The Knit-Geek Questionnaire (unrelated to any swaps or secret pal exchanges)
1. What's your worst habit relating to your knitting?
Buying yarn. Staying up too late knitting.
2. In what specific ways does your knitting make you a better person?
It calms me. I love feeling the yarn slip through my fingers and watching it become something more beautiful. On some level, it's nice to connect to our ancestors who knit out of necessity and produced some beautiful things.
3. How might you or your life be different if you were suddenly unable to knit?
Ack! I don't even want to think about it!
4. If money were no object, what one yarn, and what one tool or gadget would you run out and buy first?
A luxury yarn - cashmere, I think. I wouldn't want any specific tool or gadget for knitting but I've seen gorgeous, elaborately carved spinning wheels in magazines that I could love.
5. What knitting technique or project type are you most afraid of (if any)? What, specifically, do you fear will happen when you try it?
Entrelac. I think it looks fussy and would be easy to screw up.
6. Who is/are your knitting hero(es), and why?
Stephanie Pearl-McPhee aka Yarn Harlot. I love her sense of humor and her ability to make all kinds of knitting techniques seem logical and do-able.
7. Do you consider knitting, for you personally, a mostly social activity, or a mostly solitary activity?
Solitary. I'm an introvert at heart.
8. Is there a particular regional tradition in knitting that you feel strongly drawn toward (e.g., Fair Isle, Scandinavian, Celtic, Orenburg lace)? Any theories as to why it calls to you?
Aran/cable knitting. Not sure why it calls to me. I know that I had ancestors near the British/Scottish border so maybe some of them had links to Ireland as well.
9. If you were a yarn, which yarn would you be?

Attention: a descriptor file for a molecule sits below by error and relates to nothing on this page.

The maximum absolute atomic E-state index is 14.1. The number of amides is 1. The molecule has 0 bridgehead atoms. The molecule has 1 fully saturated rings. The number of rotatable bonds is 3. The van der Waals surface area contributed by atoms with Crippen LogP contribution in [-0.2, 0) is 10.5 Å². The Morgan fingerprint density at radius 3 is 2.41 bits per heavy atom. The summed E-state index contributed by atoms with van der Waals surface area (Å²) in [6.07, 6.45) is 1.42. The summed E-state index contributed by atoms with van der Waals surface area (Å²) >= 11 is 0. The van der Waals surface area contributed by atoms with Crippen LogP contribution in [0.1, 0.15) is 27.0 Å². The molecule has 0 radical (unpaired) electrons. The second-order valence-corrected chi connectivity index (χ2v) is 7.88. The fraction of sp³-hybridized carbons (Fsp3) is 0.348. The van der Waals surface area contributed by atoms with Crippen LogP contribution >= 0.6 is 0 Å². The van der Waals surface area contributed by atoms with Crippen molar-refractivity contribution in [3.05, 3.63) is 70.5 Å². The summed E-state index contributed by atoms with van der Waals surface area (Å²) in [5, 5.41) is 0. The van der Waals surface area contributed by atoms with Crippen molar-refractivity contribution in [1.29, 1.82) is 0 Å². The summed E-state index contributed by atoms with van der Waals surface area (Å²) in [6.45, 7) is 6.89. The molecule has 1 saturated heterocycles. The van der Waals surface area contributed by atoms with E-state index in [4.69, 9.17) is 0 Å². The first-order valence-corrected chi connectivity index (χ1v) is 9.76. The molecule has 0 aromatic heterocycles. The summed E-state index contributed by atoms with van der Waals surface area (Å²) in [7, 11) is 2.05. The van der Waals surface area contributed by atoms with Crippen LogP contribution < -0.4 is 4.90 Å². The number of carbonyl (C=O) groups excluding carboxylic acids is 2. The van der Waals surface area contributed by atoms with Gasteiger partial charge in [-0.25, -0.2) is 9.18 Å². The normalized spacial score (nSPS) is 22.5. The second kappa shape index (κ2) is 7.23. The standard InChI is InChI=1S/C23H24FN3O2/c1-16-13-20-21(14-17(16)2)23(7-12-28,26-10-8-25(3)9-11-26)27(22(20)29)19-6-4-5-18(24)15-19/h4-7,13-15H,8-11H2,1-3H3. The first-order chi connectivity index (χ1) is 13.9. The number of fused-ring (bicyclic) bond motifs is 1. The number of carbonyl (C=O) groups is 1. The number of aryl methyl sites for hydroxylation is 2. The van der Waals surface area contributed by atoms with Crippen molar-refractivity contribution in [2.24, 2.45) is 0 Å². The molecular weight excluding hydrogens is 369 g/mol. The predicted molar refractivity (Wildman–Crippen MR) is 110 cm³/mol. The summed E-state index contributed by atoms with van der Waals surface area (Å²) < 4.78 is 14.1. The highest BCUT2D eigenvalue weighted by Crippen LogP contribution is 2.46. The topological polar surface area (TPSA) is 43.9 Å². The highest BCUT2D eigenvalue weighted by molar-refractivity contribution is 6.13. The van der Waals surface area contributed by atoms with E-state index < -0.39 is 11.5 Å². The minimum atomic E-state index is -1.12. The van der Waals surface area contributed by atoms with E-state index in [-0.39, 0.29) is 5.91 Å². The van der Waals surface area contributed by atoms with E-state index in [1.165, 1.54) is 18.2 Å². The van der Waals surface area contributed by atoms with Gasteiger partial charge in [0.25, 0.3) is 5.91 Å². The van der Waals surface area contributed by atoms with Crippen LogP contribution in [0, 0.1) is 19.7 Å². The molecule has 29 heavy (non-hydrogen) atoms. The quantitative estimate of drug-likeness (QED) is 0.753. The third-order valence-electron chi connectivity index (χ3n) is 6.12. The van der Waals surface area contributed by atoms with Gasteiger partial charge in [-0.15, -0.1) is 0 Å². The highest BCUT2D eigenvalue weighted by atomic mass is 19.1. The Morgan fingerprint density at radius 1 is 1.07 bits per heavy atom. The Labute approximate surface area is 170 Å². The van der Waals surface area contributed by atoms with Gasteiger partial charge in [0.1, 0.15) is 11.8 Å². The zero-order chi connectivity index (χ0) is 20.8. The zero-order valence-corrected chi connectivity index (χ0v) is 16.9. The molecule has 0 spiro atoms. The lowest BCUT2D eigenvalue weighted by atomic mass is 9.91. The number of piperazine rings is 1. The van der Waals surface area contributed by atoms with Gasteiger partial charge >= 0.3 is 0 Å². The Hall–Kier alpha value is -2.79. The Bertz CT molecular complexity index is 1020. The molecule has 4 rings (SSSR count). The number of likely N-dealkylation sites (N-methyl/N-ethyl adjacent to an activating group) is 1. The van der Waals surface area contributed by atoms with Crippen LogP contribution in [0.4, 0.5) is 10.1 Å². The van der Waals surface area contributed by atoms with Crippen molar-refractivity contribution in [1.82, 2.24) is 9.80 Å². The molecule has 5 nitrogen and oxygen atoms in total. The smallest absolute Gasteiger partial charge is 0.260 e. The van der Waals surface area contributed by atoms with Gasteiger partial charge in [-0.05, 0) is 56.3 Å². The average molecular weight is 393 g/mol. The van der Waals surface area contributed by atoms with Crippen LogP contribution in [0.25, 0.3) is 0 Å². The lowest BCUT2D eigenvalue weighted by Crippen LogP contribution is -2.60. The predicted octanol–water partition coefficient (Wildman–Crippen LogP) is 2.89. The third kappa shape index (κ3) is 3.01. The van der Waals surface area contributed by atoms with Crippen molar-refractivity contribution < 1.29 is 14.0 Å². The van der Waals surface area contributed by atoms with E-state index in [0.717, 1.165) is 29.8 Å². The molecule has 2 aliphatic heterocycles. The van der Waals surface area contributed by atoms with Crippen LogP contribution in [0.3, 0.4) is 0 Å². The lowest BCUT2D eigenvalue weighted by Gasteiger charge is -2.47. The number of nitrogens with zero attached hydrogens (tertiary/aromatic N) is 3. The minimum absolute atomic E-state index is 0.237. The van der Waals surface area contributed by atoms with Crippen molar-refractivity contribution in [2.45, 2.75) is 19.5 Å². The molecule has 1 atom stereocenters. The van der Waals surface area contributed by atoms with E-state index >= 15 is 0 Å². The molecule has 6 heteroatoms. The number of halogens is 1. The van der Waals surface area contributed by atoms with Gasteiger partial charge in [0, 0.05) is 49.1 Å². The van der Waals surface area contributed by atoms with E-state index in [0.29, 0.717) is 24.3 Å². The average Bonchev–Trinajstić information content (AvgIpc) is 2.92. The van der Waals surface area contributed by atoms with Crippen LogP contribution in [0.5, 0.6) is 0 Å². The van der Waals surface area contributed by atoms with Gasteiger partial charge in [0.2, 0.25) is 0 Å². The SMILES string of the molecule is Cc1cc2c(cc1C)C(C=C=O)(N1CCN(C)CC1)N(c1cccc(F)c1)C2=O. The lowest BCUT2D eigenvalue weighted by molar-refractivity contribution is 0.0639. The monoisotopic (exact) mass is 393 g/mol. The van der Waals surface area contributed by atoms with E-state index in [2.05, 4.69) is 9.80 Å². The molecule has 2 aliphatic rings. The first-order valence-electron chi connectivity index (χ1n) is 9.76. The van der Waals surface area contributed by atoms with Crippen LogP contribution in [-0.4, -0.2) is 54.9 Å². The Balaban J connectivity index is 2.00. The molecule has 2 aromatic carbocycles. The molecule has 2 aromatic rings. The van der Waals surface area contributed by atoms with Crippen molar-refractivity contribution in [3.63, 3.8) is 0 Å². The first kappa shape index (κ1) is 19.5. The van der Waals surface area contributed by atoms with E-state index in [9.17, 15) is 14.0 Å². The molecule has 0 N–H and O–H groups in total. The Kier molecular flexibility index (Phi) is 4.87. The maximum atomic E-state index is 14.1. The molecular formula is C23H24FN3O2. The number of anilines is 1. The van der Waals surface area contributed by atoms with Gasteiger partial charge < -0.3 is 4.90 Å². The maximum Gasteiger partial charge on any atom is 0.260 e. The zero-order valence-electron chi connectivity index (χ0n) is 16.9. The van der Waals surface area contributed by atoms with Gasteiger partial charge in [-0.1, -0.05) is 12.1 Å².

Chiengora which is a fancy name for dog hair.
10. Some statistics:
(a) How many years have passed since you FIRST learned to knit?
Lots. I learned the basics from my mother and grandmother when I was a child. I didn't knit much then though. I taught myself to crochet and do cross-stitch and took classes to learn Hardanger and focused on these most of my adult life. My mom knit so beautifully that it was too easy to just start a knitting project then give it to her to finish.
(b) How many total years have you been actively, regularly knitting (i.e., they don't have to have been in a row)?
(c) how many people have you taught to knit?
Probably about a dozen students at school last year. I'll be starting another knitting club at school this year and some of the teachers and assistants have expressed interest in joining as well as students.
(d) Roughly what percentage of your FOs do you give away (to anyone besides yourself, i.e., including your immediate family)
11. How often do you KIP (knit in public)? i.e., once a week, once a month, etc. Where do you do it?
A couple of times a week. Mostly while waiting for appointments.
12. If a genie granted you one hour to stitch-n-bitch with any one knitter, living or dead, who would you choose and why?
Stephanie aka Yarn Harlot for the same reasons as above. How much fun would that be?!
13. What aspect or task in knitting makes you most impatient?
Finishing projects. I love choosing patterns, yarn, setting things up, learning new things. Once it gets familiar, I get a bit bored. I guess that I'm a process knitter more than a product knitter.
14. What is it about knitting that never lets you get bored with it?
There's always something new to learn.
15. Describe how and where you most often do your knitting - where do you sit, what is going on around you, what tools do you use and how are they (dis)organized?
Mostly in the evenings and late at night in my living room in my recliner. I have the OTT light there and my needles and tools are beside me. The TV is there for company, my iPod is at hand if there's nothing I want to watch on TV, and the dogs are snoozing around my chair. When I'm not working I also like knitting in the sunroom in the afternoon if it's not too hot or too cold.
16. Which one person is the recipient of more of your knitting than any other?
None yet but it will be someone who will appreciate the amount of time and effort spent on it.
17. What's the oddest thing about your knitting, or yourself as a knitter?
I hold my right knitting needle like a pencil. I'm not sure there's a name for that.
18. What do you see yourself knitting - if anything - twenty years from now?